How Much Shopping Around for a Mortgage Can Save You

You'd think that saving money on your mortgage would be a no-brainer. With potential savings running into thousands or even tens of thousands of dollars over the lifetime of a loan, doesn't everyone shop around for the very best deal? The answer to that is a resounding No!

A 2013 survey conducted by federal regulator the Consumer Financial Protection Bureau (CFPB) revealed that very nearly half (49 percent) of homebuyers consult only a single lender or broker when deciding on a mortgage. And a whopping 70 percent complete only a single mortgage application, meaning they're unable to compare mortgage offers because ... well, you need more than one to make a comparison. With masterly understatement, the CFPB observed, "While lenders, brokers, and real estate agents can be informative, they also have a stake in the transaction."

This means people who wouldn't dream of buying a smartphone, television or washer without seeking out the best price in the hope of saving $50 or $100 are throwing away maybe hundreds of times as much by not finding the lowest mortgage rates.

Saving Money on Your Mortgage – Big Time

It's not as if the sums involved are small. In January 2015, CBS News gave an example of someone needing a $350,000, 30-year fixed-rate mortgage (FRM). Shaving a 4.25 percent rate down to a 3.75 percent one would save about $100 a month – every month. Over the 360 months that a 30-year mortgage lasts that's $36,000. Imagine how much better your pension would look if an additional $100 a month had been put into the pot for three decades.

Better yet, as the CFPB points out, a lower interest rate means you pay down more of the "principal" (the amount you borrowed) earlier in your repayments, even though you're paying less each month. It reckons that, on a $200,000, 30-year FRM, a half-percent (50 basis point) could see you reduce your balance by an additional $1,400 just in the first five years of the loan. That would mean you'd have more equity in your home sooner.

And that 50 basis-point difference between the best and worst rate offered to the same buyer isn't as exceptional as it may sound. The regulator found such differences far from unusual.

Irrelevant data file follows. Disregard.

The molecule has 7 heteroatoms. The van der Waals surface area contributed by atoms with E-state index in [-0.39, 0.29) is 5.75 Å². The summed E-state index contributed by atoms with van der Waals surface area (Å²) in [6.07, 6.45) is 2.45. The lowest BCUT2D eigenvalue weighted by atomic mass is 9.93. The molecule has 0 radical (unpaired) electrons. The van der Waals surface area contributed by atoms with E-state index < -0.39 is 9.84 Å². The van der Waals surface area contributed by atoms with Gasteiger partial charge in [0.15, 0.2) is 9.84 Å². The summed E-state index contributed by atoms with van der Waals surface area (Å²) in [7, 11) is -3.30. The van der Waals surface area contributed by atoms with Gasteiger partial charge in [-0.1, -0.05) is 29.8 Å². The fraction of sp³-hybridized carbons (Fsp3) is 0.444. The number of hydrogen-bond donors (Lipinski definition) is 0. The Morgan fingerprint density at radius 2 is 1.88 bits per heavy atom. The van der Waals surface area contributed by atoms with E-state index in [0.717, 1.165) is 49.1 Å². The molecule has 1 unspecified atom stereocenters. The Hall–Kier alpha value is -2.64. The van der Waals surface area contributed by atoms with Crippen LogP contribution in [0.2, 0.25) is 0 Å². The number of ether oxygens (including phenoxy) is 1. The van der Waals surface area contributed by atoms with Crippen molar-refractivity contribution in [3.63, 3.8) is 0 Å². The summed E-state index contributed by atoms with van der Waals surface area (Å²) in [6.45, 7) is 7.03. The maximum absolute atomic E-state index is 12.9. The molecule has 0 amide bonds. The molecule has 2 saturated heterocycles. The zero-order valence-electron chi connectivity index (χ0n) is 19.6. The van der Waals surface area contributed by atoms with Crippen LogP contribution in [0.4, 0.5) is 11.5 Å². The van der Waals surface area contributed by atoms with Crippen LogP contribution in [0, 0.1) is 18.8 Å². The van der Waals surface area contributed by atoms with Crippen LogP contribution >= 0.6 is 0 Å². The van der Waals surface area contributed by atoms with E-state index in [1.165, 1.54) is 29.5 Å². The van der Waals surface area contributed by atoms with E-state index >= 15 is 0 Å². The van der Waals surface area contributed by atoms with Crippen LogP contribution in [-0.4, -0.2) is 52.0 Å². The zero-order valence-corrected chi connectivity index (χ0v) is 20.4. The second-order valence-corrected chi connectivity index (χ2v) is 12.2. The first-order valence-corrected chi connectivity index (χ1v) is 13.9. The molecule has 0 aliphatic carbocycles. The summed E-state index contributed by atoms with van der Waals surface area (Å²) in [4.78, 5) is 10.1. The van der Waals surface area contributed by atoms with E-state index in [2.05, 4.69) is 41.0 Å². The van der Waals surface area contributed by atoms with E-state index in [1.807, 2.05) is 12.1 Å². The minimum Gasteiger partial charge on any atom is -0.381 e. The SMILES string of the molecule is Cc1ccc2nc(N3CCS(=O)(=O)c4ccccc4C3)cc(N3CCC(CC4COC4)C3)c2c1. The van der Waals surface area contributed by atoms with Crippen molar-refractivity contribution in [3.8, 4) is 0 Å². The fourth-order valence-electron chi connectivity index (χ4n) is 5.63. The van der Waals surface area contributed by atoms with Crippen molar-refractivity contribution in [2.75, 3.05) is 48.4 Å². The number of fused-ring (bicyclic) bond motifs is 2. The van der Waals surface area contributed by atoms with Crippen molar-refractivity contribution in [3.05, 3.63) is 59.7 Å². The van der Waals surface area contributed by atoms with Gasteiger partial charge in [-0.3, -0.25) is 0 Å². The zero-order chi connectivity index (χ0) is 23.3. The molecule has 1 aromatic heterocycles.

Of course, how much you personally can save will depend on the size, length and type of the mortgage you want, and on the differences between the rates you're offered. Use the LendingTree mortgage calculators to model the extent to which saving money on your mortgage could benefit you.

Mobile Home Loans

No, no. This bit isn't about trailers and manufactured housing. It's about embracing mobile technology. In October 2015, Fannie Mae published a study about the very rapid rise in people searching out the best mortgage deals using mobile devices, such as smartphones and tablets.

Already, 12 percent of recent homebuyers have obtained a mortgage quote using such a device, and 6 percent have filled out a mortgage application using the same technology. But that's set to rise, with 30 percent and 20 percent respectively of people in that group saying they'd like to obtain a quote or complete an application in that way.

Right now, there's a heavy bias among consumers using mobile mortgage apps toward those who are younger and have a college degree and a higher income. But those same biases applied when cell phones first came out, and pretty much everyone has one of those now. In time, perhaps, all but the most technophobic could be getting a mortgage on the move.

The LendingTree App

If you're ready to make the move to mobile mortgages, there are already apps from various companies available for devices that use both iOS and Android operating systems.

When LendingTree launched its own version in 2014, the company's founder and CEO Doug Lebda noted, "Borrowers can easily compare loan offers in seconds, connect with lenders and calculate mortgage payments, providing confidence during the mortgage shopping experience." You can learn more and download your free app from the iTunes and Google Play websites.

What the Experts Say

Just about every financial journalist would tell you how important it is to obtain multiple mortgage offers and to compare them carefully. It doesn't take that long, and the relatively few hours you spend doing so could give you a spectacular financial return on your investment of time. Indeed, they may give you the highest hourly rate you'll ever earn. And, even if by chance the first offer you receive is the best one, and the others don't gain you any money, you'll at least have the peace of mind that comes from knowing you've got a great deal.

And it's not just journalists who say comparison shopping for a mortgage is essential. Here is advice from some federal bodies and agencies that know all too well about the pitfalls consumers commonly encounter:

  • "Shopping around for a home loan or mortgage will help you get the best financing deal. A mortgage – whether it's a home purchase, a refinancing, or a home equity loan – is a product, just like a car, so the price and terms may be negotiable." – Federal Trade Commission
  • "Shopping takes time and energy, but not shopping around can cost you thousands of dollars ... Neither lenders nor brokers have to find the best loan for you – to find the best loan, you have to do the shopping." – Federal Reserve
  • "Consumers spend considerable time looking at different neighborhoods and at different homes for sale. The same should be true when choosing among possible mortgage loans. You are literally betting the house on the choices you are making, and it can be highly beneficial to shop around." – Consumer Financial Protection Bureau
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